Fort Hood gunman who killed 13 forcibly shaved in military prison

FORT LEAVENWORTH, Kan. — The Army psychiatrist sentenced to death for the Fort Hood shooting rampage has been forcibly shaved, an Army spokesman said Tuesday.

Maj. Nidal Hasan began growing a beard in the years after the November 2009 shooting that left 13 dead and 30 wounded. The beard prompted delays to his court-martial because it violated Army grooming regulations. He was convicted of all charges last month at his court-martial at the Central Texas Army post and sentenced to death.

Now, Hasan is an inmate at the U.S. Detention Barracks at Fort Leavenworth, Kan., home to the military death row. Lt. Col. S. Justin Platt, an Army spokesman, said in a statement Tuesday that Hasan had been shaved. He did not specify when or provide details, however.

Officials at Fort Leavenworth previously had said Hasan would be subject to Army regulations.

Hasan said he grew the beard because his Muslim faith required it and was not meant as a show of disrespect. However, Col. Gregory Gross, the original judge presiding over Hasan’s court-martial, ordered Hasan to be clean-shaven or be forcibly shaved before his trial.

The dispute over that decision led to appeals that delayed the trial by more than three months before the appeals court ousted the judge. The appeals court ruled that Gross did not appear impartial while presiding over Hasan’s case and that the command, not a judge, is responsible for enforcing military grooming standards.

 

Military jury sentences Army psychiatrist to death for 2009 shooting rampage at Fort Hood

FORT HOOD, Texas — A military jury on Wednesday sentenced Maj. Nidal Hasan to death for the 2009 shooting rampage at Fort Hood, handing the Army psychiatrist the ultimate punishment after a trial in which he seemed to be courting martyrdom by making almost no effort to defend himself.

 

The 13-member panel spent less than two hours deliberating privately, and the president — or forewoman– announced the finding in open court with a clear voice, that Hasan “be put to death.”

The rare military death sentence came nearly four years after the attack that stunned even an Army hardened by more than a decade of constant war. Hasan walked into a medical building where soldiers were getting medical checkups, shouted “Allahu akbar” — Arabic for “God is great!” — and opened fire with a laser-sighted handgun. Thirteen people were killed and 32 others were wounded.

 

The convicted killer said nothing as the decision was announced, and had appeared emotionless earlier in the morning when dramatic closing arguments in the sentencing phase were held without his participation.

 

The judge quickly accepted the verdict; the matter now goes to the “convening authority” — an Army general who will review the four-week court-martial proceedings and make the binding decision whether to accept the guilty verdict and capital sentence.

 

It is a process that could take a few more months, and only then will the verdicts become official.

The convening authority has the option of reducing the sentence to life in prison without parole. The defendant will then have the right to appeal through the military justice system.

 

Appeals could take years

 

If swift justice is the goal, history may not be on Hasan’s or the government’s side. The last military execution was in 1961, and only five servicemen face lethal injection. Three are African-American, two are white.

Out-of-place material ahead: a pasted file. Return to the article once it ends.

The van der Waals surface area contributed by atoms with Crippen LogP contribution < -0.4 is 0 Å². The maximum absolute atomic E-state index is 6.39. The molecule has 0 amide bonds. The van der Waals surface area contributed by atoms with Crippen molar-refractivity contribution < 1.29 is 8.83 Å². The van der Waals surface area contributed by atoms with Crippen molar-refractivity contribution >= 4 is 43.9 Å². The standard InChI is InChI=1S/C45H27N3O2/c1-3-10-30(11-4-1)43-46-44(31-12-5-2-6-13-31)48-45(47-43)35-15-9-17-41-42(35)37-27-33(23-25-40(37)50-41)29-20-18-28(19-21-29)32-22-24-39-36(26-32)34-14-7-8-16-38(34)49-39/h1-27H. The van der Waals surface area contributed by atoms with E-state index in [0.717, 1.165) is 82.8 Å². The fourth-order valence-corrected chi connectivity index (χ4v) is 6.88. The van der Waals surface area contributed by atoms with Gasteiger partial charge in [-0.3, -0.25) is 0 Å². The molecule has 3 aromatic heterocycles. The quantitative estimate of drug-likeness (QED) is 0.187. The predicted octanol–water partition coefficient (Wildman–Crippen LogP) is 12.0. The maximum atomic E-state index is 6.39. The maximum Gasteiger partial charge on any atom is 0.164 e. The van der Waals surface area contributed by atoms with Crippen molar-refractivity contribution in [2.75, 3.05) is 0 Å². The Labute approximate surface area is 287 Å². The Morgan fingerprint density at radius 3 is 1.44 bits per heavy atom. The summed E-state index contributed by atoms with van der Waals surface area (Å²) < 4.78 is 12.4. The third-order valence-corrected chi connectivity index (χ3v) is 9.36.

If Nidal Hasan plans to welcome a death sentence as a pathway to martyrdom, the rules of military justice won’t let him go down without a fight — whether he likes it or not.  But before an execution date is set, Hasan faces years, if not decades, of appeals. And this time, he won’t be allowed to represent himself.

The mandatory appellate process could take years, even if Hasan voluntarily foregoes many of the procedural steps available to any defense.

 

John Galligan, a retired Army colonel who was Hasan’s former lead civilian counsel, said he doesn’t believe Hasan is seeking execution, as his appointed standby lawyers at trial have suggested. He has met with Hasan frequently during the trial and said several civilian attorneys — including anti-death penalty activists — have offered to take on his appeal. Galligan estimates the military has already spent more than $6 million on Hasan’s trial. He said that will triple during appeals, which he believes will take longer than Hasan’s remaining life expectancy.

 

‘You’re a Stooge and a Frontman!’:Hannity Guest Explodes at Million Muslim March Organizer

If you thought things got heated during last week’s Hannity discussion on the Million Muslim March, tonight took things to an entirely new level. Chris Phillips, one of the organizers of the march faced off in a contentious back and forth with Dr. Zuhdi Jasser of American Islamic Forum for Democracy, which advocated for the “separation of mosque and state.”

Phillips said the march is not only about supporting “victimized” Muslims in the United States, but also the innocent Muslims who have died all over the world since 9/11. Asked for an example of how America “villain-izes” Muslims, Phillips asked Hannity, “aren’t you villain-izing them with this broadcast? These people are not radical Islamists. these are innocent Americans practicing their constitutional liberties, brother.”

“I haven’t met a Muslim that isn’t offended by the exploitation of 9/11,” Jasser said when it was his turn to speak. He suggested renaming the upcoming event, “How to radicalize Muslims in one march.” Calling the march a 9/11 “truther movement,” he accused Phillips of promoting the same ideology that produced the Boston Marathon bombing and the Fort Hood attack.

Hannity proceeded to bring up a picture of him dressed as a clown that Phillips posted online. “How would you feel if someone did that to the Prophet Mohammad?”

“I don’t worship Islam and I would be offended if friends of mine were offended,” Phillips said, shocking the other two men. “I’m not a Muslim.”

“So you’re a stooge,” Jasser responded. “You’re a stooge and front man for an organization that is destroying the mission to fight radical Islam around the globe.”

Fort Hood Gunman Told His Superiors of Concerns

KILLEEN, Tex. — Days before he opened fire inside a medical processing building at Fort Hood here in 2009, Maj. Nidal Malik Hasan sent two e-mails to his Army superiors expressing concern about the actions of some of the soldiers he was evaluating as a military psychiatrist.